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PinkUnicorn

2,000-year-old tattoo needle identified by archaeologists

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Once dismissed as an “odd-looking little artifact,” the tool pushes back evidence for tattooing in the U.S. Southwest by a millennium.

The tool ismade from a bundle of prickly pear cactus spines, their tips saturated with dark pigment, inserted into a handle carved from lemonade sumac and bound with yucca fiber.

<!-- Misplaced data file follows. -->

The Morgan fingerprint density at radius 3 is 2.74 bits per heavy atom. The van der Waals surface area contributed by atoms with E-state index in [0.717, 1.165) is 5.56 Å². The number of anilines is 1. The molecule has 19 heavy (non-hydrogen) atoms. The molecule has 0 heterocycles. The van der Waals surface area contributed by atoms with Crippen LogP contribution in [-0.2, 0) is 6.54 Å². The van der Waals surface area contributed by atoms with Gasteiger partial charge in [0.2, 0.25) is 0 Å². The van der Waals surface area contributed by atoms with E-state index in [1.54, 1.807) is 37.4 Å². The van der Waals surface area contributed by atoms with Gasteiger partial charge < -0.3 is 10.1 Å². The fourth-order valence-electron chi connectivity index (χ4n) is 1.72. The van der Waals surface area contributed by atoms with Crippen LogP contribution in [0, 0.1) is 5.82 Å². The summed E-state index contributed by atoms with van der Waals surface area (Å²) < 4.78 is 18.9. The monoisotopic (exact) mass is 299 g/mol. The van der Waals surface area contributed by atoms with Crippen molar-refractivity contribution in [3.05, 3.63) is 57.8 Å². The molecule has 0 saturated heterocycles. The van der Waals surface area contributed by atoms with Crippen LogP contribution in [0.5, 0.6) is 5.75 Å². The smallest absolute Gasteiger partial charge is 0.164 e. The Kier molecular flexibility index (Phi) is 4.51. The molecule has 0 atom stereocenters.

Some 2,000 years ago, a tattooist in what’s now southeast Utah used this tool to hand-poke a design into someone’s skin. After the point of one of the cactus spines broke off, the tool was likely tossed into a trash heap. It remained there for centuries, in a pile of bones, corncobs, and other discarded items.

 

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